Respondent contends that the registration of a deleted domain name is a factor weighing against bad faith, because the deletion is a sign of abandonment. Respondent cites various cases in support of its contention.
C. Additional Submission of Complainant
Complainant contends that Respondent has not rebutted Complainant’s contention that it had trademark rights in SWANWEB.COM and thus admits the same.
Complainant discusses and distinguishes the various cases cited by Respondent regarding the strength or weakness of the SWAN marks, pointing out that the word “Swan” is not descriptive of Complainant’s products, that the trademark registrations owned by Complainant carry a presumption of distinctiveness, and that the large number and age of those trademark registrations evidence both distinctiveness and the breadth of Complainant’s trademark rights.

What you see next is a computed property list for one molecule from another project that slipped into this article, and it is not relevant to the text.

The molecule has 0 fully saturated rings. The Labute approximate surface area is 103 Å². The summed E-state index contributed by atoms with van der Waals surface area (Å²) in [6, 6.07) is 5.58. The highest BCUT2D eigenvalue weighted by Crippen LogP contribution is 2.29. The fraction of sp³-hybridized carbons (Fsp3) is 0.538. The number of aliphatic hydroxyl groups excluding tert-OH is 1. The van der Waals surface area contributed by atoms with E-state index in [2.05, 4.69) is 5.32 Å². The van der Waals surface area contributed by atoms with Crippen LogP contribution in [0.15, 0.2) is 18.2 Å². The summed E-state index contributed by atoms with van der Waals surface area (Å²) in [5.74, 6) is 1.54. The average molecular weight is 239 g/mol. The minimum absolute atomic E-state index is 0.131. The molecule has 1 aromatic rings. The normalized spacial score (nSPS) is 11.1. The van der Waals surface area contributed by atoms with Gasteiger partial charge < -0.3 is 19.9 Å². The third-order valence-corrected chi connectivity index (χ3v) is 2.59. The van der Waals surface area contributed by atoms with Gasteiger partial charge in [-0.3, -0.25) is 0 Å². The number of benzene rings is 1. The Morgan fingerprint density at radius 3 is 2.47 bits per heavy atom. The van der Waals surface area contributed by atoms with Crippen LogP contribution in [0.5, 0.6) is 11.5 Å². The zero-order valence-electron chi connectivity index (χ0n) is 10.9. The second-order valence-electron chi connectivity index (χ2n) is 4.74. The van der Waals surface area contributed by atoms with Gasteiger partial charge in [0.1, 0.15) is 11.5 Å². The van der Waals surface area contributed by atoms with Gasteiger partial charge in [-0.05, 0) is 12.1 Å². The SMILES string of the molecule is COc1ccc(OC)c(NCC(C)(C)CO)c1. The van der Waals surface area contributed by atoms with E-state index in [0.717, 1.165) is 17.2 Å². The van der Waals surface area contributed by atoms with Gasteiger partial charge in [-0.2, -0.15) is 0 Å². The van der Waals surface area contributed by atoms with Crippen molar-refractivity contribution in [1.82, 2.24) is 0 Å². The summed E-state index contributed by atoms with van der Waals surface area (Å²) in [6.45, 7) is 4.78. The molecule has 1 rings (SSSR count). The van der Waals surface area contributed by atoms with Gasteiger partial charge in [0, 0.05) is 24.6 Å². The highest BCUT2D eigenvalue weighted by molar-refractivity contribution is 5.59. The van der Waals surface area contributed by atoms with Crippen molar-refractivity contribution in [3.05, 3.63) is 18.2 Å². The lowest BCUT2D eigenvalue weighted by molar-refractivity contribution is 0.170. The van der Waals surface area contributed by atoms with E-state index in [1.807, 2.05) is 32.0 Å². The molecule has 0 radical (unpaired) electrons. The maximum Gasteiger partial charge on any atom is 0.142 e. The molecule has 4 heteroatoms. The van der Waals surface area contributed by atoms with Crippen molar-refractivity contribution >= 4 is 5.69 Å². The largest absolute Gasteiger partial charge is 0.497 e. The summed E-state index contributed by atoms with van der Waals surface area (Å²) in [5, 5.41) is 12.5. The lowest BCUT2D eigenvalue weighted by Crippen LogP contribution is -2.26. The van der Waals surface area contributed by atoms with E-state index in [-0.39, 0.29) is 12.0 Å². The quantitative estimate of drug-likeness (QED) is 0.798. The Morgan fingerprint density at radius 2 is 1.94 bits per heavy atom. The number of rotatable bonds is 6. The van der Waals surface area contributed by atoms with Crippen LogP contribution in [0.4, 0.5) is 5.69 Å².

Complainant states that Respondent is not a retailer of swans, and thus has no bona fide interest in a domain name including the word “Swan.” Complainant discusses and distinguishes a case cited by Respondent as pertaining to only domain names that include a term that is descriptive of the goods and services being offered through use of the domain name. Complainant again contends that Respondent has used the domain name to market tobacco related goods in direct competition with Complainant.
Complainant discusses and distinguishes another case cited by Respondent, arguing that the mere registration of a generic word as a domain name is not sufficient to create a legitimate interest if the intention of the respondent was to capitalize on the complainant’s trademark.